As a result, district officials will have to “keep our class sizes in check,” according to Simpson.

“… We can’t put 40 kids in a class. We have to find new classrooms. That’s the only answer. You must have new classrooms to handle growth …,” he said. “We’re the No. 1 school district in the state of Missouri for the third year and we know all the parts of the puzzle to keep that going. And having crammed-in classes is not one of them. So we’re worried about the growth. It’s relentless and it’s a good thing, but we have to accommodate it.

“We only have one chess move to do that …,” Simpson said, referring to the district’s purchase of the Dressel School building.

In July 2011, the district closed on the $1.94 million purchase of the Dressel School building, which sits on roughly 10 acres at 10255 Musick Road. But the building presents problems, Simpson said, particularly meeting Americans With Disabilities Act requirements.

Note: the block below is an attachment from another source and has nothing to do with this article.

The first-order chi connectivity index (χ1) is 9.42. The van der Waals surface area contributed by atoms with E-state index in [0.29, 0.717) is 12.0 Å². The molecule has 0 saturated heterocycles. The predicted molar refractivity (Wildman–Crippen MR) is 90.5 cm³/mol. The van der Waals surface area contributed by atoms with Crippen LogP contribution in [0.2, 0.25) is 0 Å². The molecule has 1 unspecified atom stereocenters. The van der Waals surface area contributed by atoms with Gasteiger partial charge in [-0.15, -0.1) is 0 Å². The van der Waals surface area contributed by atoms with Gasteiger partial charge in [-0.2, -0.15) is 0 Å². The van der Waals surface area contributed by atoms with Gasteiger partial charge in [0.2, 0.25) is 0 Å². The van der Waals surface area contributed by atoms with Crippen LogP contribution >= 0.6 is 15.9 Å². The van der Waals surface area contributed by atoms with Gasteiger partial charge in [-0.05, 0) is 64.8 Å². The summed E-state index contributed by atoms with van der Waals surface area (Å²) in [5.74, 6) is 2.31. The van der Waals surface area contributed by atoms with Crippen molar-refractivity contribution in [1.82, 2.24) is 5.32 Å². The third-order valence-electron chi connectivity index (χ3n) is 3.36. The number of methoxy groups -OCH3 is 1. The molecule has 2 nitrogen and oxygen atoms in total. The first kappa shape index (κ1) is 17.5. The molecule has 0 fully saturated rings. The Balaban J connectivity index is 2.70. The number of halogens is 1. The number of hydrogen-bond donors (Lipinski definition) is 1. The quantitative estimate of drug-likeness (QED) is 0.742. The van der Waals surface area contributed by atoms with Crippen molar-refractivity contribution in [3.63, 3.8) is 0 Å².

At some point, the Board of Education will have to decide whether to renovate Dressel or raze it and construct a modern elementary school on the site, the superintendent said.

Of Dressel, he said, “… It is a very small, very sort of a rundown building built in the ’60s, but we need to do something with that property to put a brand-new, 500-student campus on there — similar to Concord.”

Concord Elementary School, 10305 Concord School Road, opened in August 2011 and is the district’s first new elementary school in 50 years. The first Concord School, a one-room log cabin schoolhouse, opened in 1844.

“It won’t look identical to Concord, but Concord can show you what we can do to take an old school campus and put it into play,” he said. “So we can do the same thing at Dressel. We can make a modern campus that will fill the needs. And that is a part of our school district that is showing strong growth — very strong.”